HDMI-CEC is what it is. But, figuring out what it is and how to turn it on or off can be challenging with manufacturers all having different designations for it.
Even though eARC can be used without HDMI-CEC on in the TV and AVR, that does not mean a product by a particular manufacturer has been made to work that way. Use a TV that supports eARC with an AVR that only supports ARC and HDMI-CEC must be turned ON for any audio signal to return to the AVR.
LG TVs will turn Simplink(HDMI-CEC) ON automatically even after one has manually turned it OFF if it recognizes HDMI-CEC equipped devices connected to HDMI #2 especially.
If somebody is using an LG TV and AVR that both support eARC, they can turn HDMI-CEC OFF in their AVR and every other device connected to it and still get audio signals to the receiver using eARC and the TV input source will have to be manually selected as the AVR source input will now not change automatically.
When using an AVR that supports ARC but NOT eARC with any eARC equipped TV, one must turn ON HDMI-CEC to send audio signals from the TV to the AVR. To keep other devices from turning the TV and/or AVR ON or OFF when using HDMI-CEC for ARC, one must make sure HDMI-CEC is turned OFF in all of their other devices.
Turning HDMI-CEC ON or OFF in various devices can be like a going on an Easter Egg hunt as different device manufacturers have different designations for it. Those with LG products will need to look for Simplink, those with Panasonic products will need to look for HDAVI, EZ-Sync or even VIERA Link. Those Samsung products will need to look for Anynet+ and Sony folk will need to look for BRAVIA Sync.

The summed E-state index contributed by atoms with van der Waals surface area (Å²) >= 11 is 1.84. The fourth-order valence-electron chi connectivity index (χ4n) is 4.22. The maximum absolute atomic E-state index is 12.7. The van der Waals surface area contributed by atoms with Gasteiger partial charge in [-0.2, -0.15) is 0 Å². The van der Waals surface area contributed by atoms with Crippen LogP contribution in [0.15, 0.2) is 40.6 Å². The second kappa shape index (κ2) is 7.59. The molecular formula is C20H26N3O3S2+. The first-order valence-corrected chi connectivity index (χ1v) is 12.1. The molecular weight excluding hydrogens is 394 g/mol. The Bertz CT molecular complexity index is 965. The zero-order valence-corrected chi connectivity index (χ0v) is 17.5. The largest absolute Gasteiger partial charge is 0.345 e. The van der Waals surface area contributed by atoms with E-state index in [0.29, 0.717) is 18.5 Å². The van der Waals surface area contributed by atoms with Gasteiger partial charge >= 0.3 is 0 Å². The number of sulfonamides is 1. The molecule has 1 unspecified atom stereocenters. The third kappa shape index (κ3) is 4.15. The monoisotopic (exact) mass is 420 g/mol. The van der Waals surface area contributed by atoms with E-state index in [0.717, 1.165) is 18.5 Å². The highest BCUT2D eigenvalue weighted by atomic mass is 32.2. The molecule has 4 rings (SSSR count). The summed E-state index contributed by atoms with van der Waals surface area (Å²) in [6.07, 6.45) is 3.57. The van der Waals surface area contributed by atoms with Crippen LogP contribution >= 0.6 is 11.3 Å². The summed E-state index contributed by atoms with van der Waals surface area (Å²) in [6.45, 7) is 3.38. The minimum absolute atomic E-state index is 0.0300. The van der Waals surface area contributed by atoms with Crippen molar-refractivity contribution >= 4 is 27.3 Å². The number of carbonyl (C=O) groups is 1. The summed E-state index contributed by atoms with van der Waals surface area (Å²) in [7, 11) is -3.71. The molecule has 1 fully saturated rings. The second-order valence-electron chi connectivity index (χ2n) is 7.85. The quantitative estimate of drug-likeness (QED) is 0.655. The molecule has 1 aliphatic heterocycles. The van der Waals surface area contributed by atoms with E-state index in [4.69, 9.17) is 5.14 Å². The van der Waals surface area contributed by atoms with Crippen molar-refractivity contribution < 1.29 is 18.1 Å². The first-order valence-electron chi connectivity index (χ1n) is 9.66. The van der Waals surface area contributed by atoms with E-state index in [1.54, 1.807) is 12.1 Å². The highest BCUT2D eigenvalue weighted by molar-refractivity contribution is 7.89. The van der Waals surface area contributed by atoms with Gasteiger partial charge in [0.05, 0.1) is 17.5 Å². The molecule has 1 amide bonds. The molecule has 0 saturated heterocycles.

The Apple TV 4K works beautifully with my LG TV and Onkyo receiver using HDMI-CEC. Though, it and other devices like the Roku Ultra have quirky EDID characteristics that can really screw up some setups.
For those who do not want anything to do with HDMI-CEC, The Apple TV 4K can still adjust the volume level of an AVR using IR. The Apple TV 4K also has a Learning function that I really liked using with my Denon Universal Remote Controllers. I would assign a source input button on the remote controller to use with the Apple TV 4K and then assign corresponding buttons by holding them down and watching the learning progress bar on the TV. Once done, I didn’t need the Apple TV remote controller for anything more than typical use.
So, if one does not want HDMI-CEC functionality ON at all in the Apple TV 4K, go to Settings>Remotes and Devices>Control TVs and Receivers and set it to OFF. Then, if you want to adjust AVR volume with Apple Siri remote controller, go to Volume Control and set it to Receiver via IR.
Anthem provides a nice explanation and implementation of HDMI-CEC. But, not setup correctly in the Anthem as well as in every other device, all bets are off.